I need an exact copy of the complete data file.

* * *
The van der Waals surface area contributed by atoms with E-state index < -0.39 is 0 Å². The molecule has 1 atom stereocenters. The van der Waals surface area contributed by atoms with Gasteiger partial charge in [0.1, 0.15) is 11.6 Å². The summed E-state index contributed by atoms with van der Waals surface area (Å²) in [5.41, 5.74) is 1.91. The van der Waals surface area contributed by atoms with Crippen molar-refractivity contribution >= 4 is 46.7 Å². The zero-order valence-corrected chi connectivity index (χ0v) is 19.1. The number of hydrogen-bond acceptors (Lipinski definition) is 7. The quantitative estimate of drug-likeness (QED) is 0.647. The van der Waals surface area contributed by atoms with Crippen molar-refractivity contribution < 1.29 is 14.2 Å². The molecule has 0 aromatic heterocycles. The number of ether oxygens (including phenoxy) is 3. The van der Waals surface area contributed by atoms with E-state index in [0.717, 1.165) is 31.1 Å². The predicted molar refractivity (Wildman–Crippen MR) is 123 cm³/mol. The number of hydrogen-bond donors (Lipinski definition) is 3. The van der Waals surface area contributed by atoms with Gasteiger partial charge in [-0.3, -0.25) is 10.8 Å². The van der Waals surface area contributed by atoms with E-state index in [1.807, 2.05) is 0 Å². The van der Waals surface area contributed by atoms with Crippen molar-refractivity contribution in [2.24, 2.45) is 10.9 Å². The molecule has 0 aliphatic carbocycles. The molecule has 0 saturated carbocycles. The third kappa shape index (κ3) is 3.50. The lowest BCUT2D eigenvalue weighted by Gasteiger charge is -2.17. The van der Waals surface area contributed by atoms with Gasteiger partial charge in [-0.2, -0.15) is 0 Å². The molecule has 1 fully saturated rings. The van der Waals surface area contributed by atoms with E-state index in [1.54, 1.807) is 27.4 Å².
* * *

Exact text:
The van der Waals surface area contributed by atoms with E-state index < -0.39 is 0 Å². The molecule has 1 atom stereocenters. The van der Waals surface area contributed by atoms with Gasteiger partial charge in [0.1, 0.15) is 11.6 Å². The summed E-state index contributed by atoms with van der Waals surface area (Å²) in [5.41, 5.74) is 1.91. The van der Waals surface area contributed by atoms with Crippen molar-refractivity contribution >= 4 is 46.7 Å². The zero-order valence-corrected chi connectivity index (χ0v) is 19.1. The number of hydrogen-bond acceptors (Lipinski definition) is 7. The quantitative estimate of drug-likeness (QED) is 0.647. The van der Waals surface area contributed by atoms with Crippen molar-refractivity contribution < 1.29 is 14.2 Å². The molecule has 0 aromatic heterocycles. The number of ether oxygens (including phenoxy) is 3. The van der Waals surface area contributed by atoms with E-state index in [0.717, 1.165) is 31.1 Å². The predicted molar refractivity (Wildman–Crippen MR) is 123 cm³/mol. The number of hydrogen-bond donors (Lipinski definition) is 3. The van der Waals surface area contributed by atoms with Gasteiger partial charge in [-0.3, -0.25) is 10.8 Å². The van der Waals surface area contributed by atoms with E-state index in [1.807, 2.05) is 0 Å². The van der Waals surface area contributed by atoms with Crippen molar-refractivity contribution in [2.24, 2.45) is 10.9 Å². The molecule has 0 aliphatic carbocycles. The molecule has 0 saturated carbocycles. The third kappa shape index (κ3) is 3.50. The lowest BCUT2D eigenvalue weighted by Gasteiger charge is -2.17. The van der Waals surface area contributed by atoms with Gasteiger partial charge in [-0.2, -0.15) is 0 Å². The molecule has 1 fully saturated rings. The van der Waals surface area contributed by atoms with E-state index in [1.54, 1.807) is 27.4 Å².